Special report: The power of the GCC as a source market for global tourism
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Special report: The power of the GCC as a source market for global tourism

Special report: The power of the GCC as a source market for global tourism

The size and monetary value of the outbound GCC tourism market were never in question – but what are its challenges, opportunities and key growth drivers in the foreseeable future?

Tourism airport

That the GCC market comprising Saudi Arabia, the UAE, Bahrain, Qatar, Kuwait and Oman, can prove to be an incredibly lucrative source market for global tourism is beyond doubt.

According to figures shared by the United Nations World Travel Organisation (UNWTO), international tourism expenditure from the GCC climbed from $40bn in 2010 to $60bn in 2017, with per capita expenditure of individuals from the GCC 6.5 times higher than other regions worldwide. Tourism boards across the world are only too aware of the fact.

“All over the world, [visitors from the GCC] are known as travellers with high solvency: their average spending on foreign trips is $1,700-$3,000,” says Anastasia Popova, head of International Division, Moscow City Tourism Committee.

While outbound tourism from the GCC means tens of billions spent in the destination countries, it also presents an opportunity for entities within the originating country. These could imply revenue streams for tour operators, airlines and travel insurance providers, among others, which stand to gain when the country’s residents book their foreign trip. According to data shared by Research and Markets, the Saudi revenue from its outbound travel and tourism market is projected to grow at a CAGR of 18.21 per cent from 2021-2028, reaching $27bn by 2028.

There are positive figures for almost all the other GCC markets. The UAE, which has the Arab world’s second-largest economy – and which has an approximately 90 per cent expat population – is expected to gather a revenue of $30.5bn by 2028 by way of outbound travel, Qatar will raise $13bn by then, and Kuwait will notch up $17bn in revenue from this avenue by 2028 (up from approximately $12bn in 2019.)

A pandemic-proof region 
The pandemic has undoubtedly pushed global tourism off a cliff. The UNWTO said that in 2020 international arrivals plummeted by more than 70 per cent, to levels not seen in over three decades. It estimated that the decline resulted in a loss of about 1 billion arrivals and $1.1 trillion by way of international tourism receipts.

Fleur Hassan-Nahoum, deputy mayor of Jerusalem

At the time, UNWTO projected a rebound in international tourism over the second half of 2021, though cautioned that a return to 2019 levels in terms of international arrivals could take between 2½-4 years. However, preliminary data released earlier this year by UNWTO showed that while there was a 4 per cent year-on-year increase in international tourists’ arrivals in 2021, overall, these figures were still 72 per cent below pre-pandemic levels of 2019, highlighting the need for a more sustained and uniform recovery.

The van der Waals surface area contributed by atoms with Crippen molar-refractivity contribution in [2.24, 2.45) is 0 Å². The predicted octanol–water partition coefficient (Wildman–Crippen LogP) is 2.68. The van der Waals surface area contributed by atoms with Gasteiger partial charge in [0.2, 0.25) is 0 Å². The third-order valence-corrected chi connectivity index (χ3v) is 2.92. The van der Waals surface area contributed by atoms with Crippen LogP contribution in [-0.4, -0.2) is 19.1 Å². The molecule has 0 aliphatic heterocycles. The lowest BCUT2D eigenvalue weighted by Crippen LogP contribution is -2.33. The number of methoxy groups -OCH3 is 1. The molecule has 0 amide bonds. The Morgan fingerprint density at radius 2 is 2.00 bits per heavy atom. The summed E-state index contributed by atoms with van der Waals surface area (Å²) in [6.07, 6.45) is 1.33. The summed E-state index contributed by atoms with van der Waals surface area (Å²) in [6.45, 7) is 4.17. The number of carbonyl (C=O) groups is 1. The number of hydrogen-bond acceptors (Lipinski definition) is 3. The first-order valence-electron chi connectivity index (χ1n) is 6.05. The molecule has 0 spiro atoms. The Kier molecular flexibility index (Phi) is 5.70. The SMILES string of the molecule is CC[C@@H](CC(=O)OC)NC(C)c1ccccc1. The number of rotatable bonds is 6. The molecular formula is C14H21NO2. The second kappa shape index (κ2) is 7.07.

There are tourism destinations that bucked the trend last year – especially when it comes to attracting visitors from the GCC. Switzerland is a prime example. According to figures shared by Switzerland Tourism as well as from the Swiss Department of Statistics, from July-November 2021, there was a 2,107 per cent growth in the number of arrivals from the UAE compared to the same period in 2020 – it isn’t unusual for tourism boards to report such large differences over 2020 when most of the world was under lockdown for several months and stringent travel restrictions remained in place.

However, Switzerland Tourism’s highlight is that the July-November 2021 arrivals of 201,670 people from the UAE was 19.5 per cent higher than the 168,701 individuals that travelled from the UAE over the same period in 2019 – which means that as far as visits from the UAE are concerned. Switzerland is beating its pre-pandemic figures. From the GCC alone, Swiss Tourism received 352,956 visitors, who in turn generated 15.7 million overnights in the Alpine country from July-November last year. Pre-pandemic figures shared by Switzerland suggested that Saudi and the UAE account for around 35 per cent of its arrivals from the GCC, while Kuwait and Qatar recorded 13 per cent, and Bahrain and Oman followed at between 2-3 per cent.

Another region that is bucking the trend is the UK.

“Flight bookings data from ForwardKeys has shown signs of recovery from the Middle East when it comes to arrivals into the UK in recent months. The most favourable week so far for the Middle East was in late November, when arrivals reached 78 per cent of pre-Covid levels, outperforming all other global regions,” says Jennifer Huntley, head of partnerships, APMEA region for VisitBritain.

“In our most recent year of full data, 2019, 1.2 million visitors came to the UK from the GCC, and those visitors spent GBP2.6bn during their stays. GCC visitors stayed on average 12 nights, and spent GBP2,151 per visit. On average, from 2017-2019, 45 per cent of visits from the GCC originated from the UAE, 19 per cent from Saudi Arabia, 16 per cent from Kuwait, 13 per cent from Qatar, 4 per cent from Oman, and 3 per cent from Bahrain,” explains Huntley.